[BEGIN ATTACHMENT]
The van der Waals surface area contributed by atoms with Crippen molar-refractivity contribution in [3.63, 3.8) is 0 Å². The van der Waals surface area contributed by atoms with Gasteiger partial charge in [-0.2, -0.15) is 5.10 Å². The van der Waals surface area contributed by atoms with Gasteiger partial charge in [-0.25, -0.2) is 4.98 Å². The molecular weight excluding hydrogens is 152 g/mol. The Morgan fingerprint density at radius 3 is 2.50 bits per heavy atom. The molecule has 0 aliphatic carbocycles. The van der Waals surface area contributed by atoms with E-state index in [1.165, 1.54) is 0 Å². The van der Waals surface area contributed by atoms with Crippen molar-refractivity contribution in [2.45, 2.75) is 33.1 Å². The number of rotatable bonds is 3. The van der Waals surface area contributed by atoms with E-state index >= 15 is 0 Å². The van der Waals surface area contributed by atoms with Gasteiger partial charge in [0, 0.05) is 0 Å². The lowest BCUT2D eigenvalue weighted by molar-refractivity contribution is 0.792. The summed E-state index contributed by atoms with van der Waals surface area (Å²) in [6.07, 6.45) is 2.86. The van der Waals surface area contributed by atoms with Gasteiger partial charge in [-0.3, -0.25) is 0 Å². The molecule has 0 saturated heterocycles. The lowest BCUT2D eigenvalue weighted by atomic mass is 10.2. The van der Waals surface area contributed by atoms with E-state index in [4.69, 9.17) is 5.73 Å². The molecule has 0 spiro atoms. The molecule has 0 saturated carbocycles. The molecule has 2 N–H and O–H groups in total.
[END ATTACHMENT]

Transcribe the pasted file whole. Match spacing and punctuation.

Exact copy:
The van der Waals surface area contributed by atoms with Crippen molar-refractivity contribution in [3.63, 3.8) is 0 Å². The van der Waals surface area contributed by atoms with Gasteiger partial charge in [-0.2, -0.15) is 5.10 Å². The van der Waals surface area contributed by atoms with Gasteiger partial charge in [-0.25, -0.2) is 4.98 Å². The molecular weight excluding hydrogens is 152 g/mol. The Morgan fingerprint density at radius 3 is 2.50 bits per heavy atom. The molecule has 0 aliphatic carbocycles. The van der Waals surface area contributed by atoms with E-state index in [1.165, 1.54) is 0 Å². The van der Waals surface area contributed by atoms with Crippen molar-refractivity contribution in [2.45, 2.75) is 33.1 Å². The number of rotatable bonds is 3. The van der Waals surface area contributed by atoms with E-state index >= 15 is 0 Å². The van der Waals surface area contributed by atoms with Gasteiger partial charge in [0, 0.05) is 0 Å². The lowest BCUT2D eigenvalue weighted by molar-refractivity contribution is 0.792. The summed E-state index contributed by atoms with van der Waals surface area (Å²) in [6.07, 6.45) is 2.86. The van der Waals surface area contributed by atoms with Gasteiger partial charge in [-0.3, -0.25) is 0 Å². The molecule has 0 saturated heterocycles. The lowest BCUT2D eigenvalue weighted by atomic mass is 10.2. The van der Waals surface area contributed by atoms with E-state index in [4.69, 9.17) is 5.73 Å². The molecule has 0 spiro atoms. The molecule has 0 saturated carbocycles. The molecule has 2 N–H and O–H groups in total.